I have tried putting cotton wool in my ears at night to block the sound but that doesn't seem to help.  Sometimes I think that I must be imagining it but that doesn't help me get to sleep.

Luckily, on those nights when I am not suffering from insomnia the noises don't bother me. 

At least I no longer have to get up early to go to work.

Tuesday Treat

We had planned to do our weekly food shop today but P suggested that we should have lunch out first, then do the shopping on the way home.  This was prompted by his itch to use the gift voucher for the Creek Inn that he had won after a recent race.

We parked at the supermarket on the edge of town and walked down to the quayside, arriving at the Creek just after they opened at midday.  Quite a few tables already had reserved stickers on them but we easily found a table for two by the window, with a view of Peel Hill.

I had a toasted sesame seed bagel from a local bakery with smoked salmon, prawns and Manx crab. P had his bagel with sausage, bacon and egg.   Lunch at a bargain price with P's voucher.

It started to rain just as we were ready to leave so, as we didn't fancy walking back up to the car in the rain, we ran across the road to the museum coffee shop and had a coffee, waiting until the sun came out again.

A leisurely stroll along the promenade then up to the supermarket for our shopping.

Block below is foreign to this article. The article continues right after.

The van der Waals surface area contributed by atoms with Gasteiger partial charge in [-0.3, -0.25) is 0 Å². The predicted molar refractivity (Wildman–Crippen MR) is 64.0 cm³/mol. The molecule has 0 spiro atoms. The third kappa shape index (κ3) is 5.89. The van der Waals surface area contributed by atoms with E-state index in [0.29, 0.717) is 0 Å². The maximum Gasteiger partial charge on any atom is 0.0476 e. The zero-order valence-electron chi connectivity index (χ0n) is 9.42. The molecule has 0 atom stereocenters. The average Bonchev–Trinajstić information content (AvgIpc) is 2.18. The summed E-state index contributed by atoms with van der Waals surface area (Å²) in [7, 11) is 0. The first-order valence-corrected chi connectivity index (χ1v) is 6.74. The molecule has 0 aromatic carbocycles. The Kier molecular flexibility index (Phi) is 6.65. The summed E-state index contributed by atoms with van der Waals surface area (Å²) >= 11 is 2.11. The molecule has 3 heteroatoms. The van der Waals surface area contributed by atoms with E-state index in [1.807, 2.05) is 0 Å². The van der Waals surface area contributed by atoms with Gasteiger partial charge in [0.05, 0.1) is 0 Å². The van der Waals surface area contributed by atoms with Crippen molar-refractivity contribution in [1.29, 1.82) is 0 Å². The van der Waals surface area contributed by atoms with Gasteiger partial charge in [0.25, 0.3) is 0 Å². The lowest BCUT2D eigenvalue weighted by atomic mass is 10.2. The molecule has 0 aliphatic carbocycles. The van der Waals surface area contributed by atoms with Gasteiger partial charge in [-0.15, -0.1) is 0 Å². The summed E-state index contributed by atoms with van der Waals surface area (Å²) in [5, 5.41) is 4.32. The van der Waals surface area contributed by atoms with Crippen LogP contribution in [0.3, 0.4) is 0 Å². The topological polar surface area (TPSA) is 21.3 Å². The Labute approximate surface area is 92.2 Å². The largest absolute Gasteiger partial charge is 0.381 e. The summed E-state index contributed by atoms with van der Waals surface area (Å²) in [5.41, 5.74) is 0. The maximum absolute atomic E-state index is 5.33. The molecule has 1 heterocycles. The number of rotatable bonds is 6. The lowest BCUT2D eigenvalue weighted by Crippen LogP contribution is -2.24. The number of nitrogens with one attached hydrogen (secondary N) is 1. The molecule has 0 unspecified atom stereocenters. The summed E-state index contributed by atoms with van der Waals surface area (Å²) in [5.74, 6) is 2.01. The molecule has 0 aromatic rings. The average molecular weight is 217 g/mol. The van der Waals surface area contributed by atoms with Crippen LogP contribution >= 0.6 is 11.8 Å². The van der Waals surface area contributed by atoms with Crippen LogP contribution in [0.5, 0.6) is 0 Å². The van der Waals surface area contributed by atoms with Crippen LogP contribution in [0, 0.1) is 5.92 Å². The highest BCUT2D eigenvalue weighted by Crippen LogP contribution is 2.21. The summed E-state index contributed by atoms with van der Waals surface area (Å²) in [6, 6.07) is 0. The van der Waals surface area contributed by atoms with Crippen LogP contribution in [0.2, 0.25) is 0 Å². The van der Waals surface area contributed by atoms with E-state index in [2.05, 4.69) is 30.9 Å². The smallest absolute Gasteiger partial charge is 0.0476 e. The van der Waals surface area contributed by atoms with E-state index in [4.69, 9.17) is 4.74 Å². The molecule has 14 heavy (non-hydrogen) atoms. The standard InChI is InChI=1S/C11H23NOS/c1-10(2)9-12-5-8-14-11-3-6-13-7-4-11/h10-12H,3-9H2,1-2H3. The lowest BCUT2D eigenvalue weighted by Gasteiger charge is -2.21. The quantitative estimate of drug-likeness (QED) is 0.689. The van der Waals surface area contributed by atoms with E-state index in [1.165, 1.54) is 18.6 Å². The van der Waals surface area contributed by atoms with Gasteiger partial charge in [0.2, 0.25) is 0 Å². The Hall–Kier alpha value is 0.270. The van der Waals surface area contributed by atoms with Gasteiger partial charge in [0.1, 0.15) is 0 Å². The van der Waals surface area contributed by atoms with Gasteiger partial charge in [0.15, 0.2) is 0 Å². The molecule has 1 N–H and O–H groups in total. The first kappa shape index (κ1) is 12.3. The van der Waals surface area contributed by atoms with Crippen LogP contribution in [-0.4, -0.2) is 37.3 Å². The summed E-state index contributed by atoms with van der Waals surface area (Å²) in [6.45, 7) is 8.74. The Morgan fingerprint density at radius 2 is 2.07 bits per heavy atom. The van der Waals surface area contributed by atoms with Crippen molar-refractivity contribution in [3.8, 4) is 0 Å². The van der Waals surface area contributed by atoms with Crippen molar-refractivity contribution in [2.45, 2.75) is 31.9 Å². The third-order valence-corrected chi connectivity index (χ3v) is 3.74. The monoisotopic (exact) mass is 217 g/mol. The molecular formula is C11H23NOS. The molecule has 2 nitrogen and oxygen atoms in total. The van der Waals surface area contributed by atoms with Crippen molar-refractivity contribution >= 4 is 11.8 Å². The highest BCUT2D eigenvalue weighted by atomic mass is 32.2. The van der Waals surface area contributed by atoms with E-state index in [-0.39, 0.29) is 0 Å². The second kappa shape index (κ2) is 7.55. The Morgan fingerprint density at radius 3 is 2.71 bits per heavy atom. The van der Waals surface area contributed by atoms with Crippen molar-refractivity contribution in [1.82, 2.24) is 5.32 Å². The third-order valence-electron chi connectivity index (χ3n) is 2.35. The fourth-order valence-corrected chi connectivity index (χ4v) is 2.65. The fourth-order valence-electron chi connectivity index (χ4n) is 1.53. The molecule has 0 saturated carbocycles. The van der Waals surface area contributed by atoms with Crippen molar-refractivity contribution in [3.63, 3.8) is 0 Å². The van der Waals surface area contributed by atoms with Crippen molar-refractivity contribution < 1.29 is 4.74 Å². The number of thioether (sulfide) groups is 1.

An exciting treat for us wrinklies.

Sunday's Walk On A Saturday

The weather forecast for this morning was not looking too promising so I decided to do my Sunday walk on Saturday instead; on my own as the others were busy.

P was going into Peel at midday to collect a friend as they were both taking part in one of the Winter Hill League races so he dropped me off at Peel Headlands, about 5 minutes drive away.

From there I walked along the coastal footpath and down onto the Promenade, then along to the swing bridge and across to the causeway, around the castle then back along the marina into town.

The sun had decided to put in an appearance by then, after about an hour, just as I was walking through the back streets of town to reach the coast road.

I turned off just as the housing estate ends at the edge of town and walked along the back lanes, to avoid all the busy Saturday traffic. It was very peaceful and I enjoyed the solitude.  Unfortunately, I had to return to the road for the last 15 minutes and endured the boy racers speeding past me with only an inch to spare, nearly toppling me into the ditch at one point.

A hot shower and a cup of tea were very welcome.

PS:  For northsider - a picture of the allotments...

Another Manx Dialect Poem

 From Culture Vannin this morning...

One of the Isle of Man's greatest poets was born on this day in 1904: Kathleen Faragher.
To mark the occasion, here is one of our favourite poems of hers:
by Kathleen Faragher
Yis! I was sayin’ to Mrs Crowe theer this mornin’,
That things isn’ a bit what they were;
For in my young days all of us childher
Had to say “Please” an’ “Thank yer,” an’ “Sir.”
But to-day all them youngsters of Alfie’s
Comes stormin’ right in through the dhure,
An’ “Hiya Gran!” they’re all shoutin’ – “Wha’s cookin’?”
As they stamp the mud over me flure.